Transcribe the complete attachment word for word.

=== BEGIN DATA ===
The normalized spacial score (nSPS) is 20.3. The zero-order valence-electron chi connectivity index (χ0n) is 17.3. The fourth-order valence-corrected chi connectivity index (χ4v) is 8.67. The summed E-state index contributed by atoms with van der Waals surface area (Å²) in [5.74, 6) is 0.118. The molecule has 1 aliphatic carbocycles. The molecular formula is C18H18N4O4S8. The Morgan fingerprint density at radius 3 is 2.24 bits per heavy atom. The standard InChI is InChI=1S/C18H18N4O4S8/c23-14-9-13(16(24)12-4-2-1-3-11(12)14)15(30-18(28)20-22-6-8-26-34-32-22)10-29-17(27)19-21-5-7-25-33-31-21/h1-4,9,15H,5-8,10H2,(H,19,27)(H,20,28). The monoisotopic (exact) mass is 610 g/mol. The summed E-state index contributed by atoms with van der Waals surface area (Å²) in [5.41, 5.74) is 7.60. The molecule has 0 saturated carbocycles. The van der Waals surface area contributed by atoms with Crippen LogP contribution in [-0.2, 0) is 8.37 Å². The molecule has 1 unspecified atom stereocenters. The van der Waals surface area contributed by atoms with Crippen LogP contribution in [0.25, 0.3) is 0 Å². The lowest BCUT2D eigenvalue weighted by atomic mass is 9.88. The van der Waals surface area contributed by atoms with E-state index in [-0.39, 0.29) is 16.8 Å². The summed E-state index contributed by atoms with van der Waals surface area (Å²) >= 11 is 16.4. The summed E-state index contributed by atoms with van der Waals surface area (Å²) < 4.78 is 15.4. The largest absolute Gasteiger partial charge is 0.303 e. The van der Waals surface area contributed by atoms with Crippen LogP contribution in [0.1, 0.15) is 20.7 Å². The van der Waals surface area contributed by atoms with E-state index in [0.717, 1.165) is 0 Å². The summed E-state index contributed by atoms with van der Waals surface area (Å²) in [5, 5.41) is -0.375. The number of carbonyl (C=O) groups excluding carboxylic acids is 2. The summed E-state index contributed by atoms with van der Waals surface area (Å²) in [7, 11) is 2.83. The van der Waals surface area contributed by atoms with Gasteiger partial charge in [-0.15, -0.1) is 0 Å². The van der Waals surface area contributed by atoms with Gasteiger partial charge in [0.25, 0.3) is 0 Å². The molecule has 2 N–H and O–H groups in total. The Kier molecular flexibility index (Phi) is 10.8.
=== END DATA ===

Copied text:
The normalized spacial score (nSPS) is 20.3. The zero-order valence-electron chi connectivity index (χ0n) is 17.3. The fourth-order valence-corrected chi connectivity index (χ4v) is 8.67. The summed E-state index contributed by atoms with van der Waals surface area (Å²) in [5.74, 6) is 0.118. The molecule has 1 aliphatic carbocycles. The molecular formula is C18H18N4O4S8. The Morgan fingerprint density at radius 3 is 2.24 bits per heavy atom. The standard InChI is InChI=1S/C18H18N4O4S8/c23-14-9-13(16(24)12-4-2-1-3-11(12)14)15(30-18(28)20-22-6-8-26-34-32-22)10-29-17(27)19-21-5-7-25-33-31-21/h1-4,9,15H,5-8,10H2,(H,19,27)(H,20,28). The monoisotopic (exact) mass is 610 g/mol. The summed E-state index contributed by atoms with van der Waals surface area (Å²) in [5.41, 5.74) is 7.60. The molecule has 0 saturated carbocycles. The van der Waals surface area contributed by atoms with Crippen LogP contribution in [-0.2, 0) is 8.37 Å². The molecule has 1 unspecified atom stereocenters. The van der Waals surface area contributed by atoms with Crippen LogP contribution in [0.25, 0.3) is 0 Å². The lowest BCUT2D eigenvalue weighted by atomic mass is 9.88. The van der Waals surface area contributed by atoms with E-state index in [-0.39, 0.29) is 16.8 Å². The summed E-state index contributed by atoms with van der Waals surface area (Å²) >= 11 is 16.4. The summed E-state index contributed by atoms with van der Waals surface area (Å²) < 4.78 is 15.4. The largest absolute Gasteiger partial charge is 0.303 e. The van der Waals surface area contributed by atoms with Crippen LogP contribution in [0.1, 0.15) is 20.7 Å². The van der Waals surface area contributed by atoms with E-state index in [0.717, 1.165) is 0 Å². The summed E-state index contributed by atoms with van der Waals surface area (Å²) in [5, 5.41) is -0.375. The number of carbonyl (C=O) groups excluding carboxylic acids is 2. The summed E-state index contributed by atoms with van der Waals surface area (Å²) in [7, 11) is 2.83. The van der Waals surface area contributed by atoms with Gasteiger partial charge in [-0.15, -0.1) is 0 Å². The van der Waals surface area contributed by atoms with Gasteiger partial charge in [0.25, 0.3) is 0 Å². The molecule has 2 N–H and O–H groups in total. The Kier molecular flexibility index (Phi) is 10.8.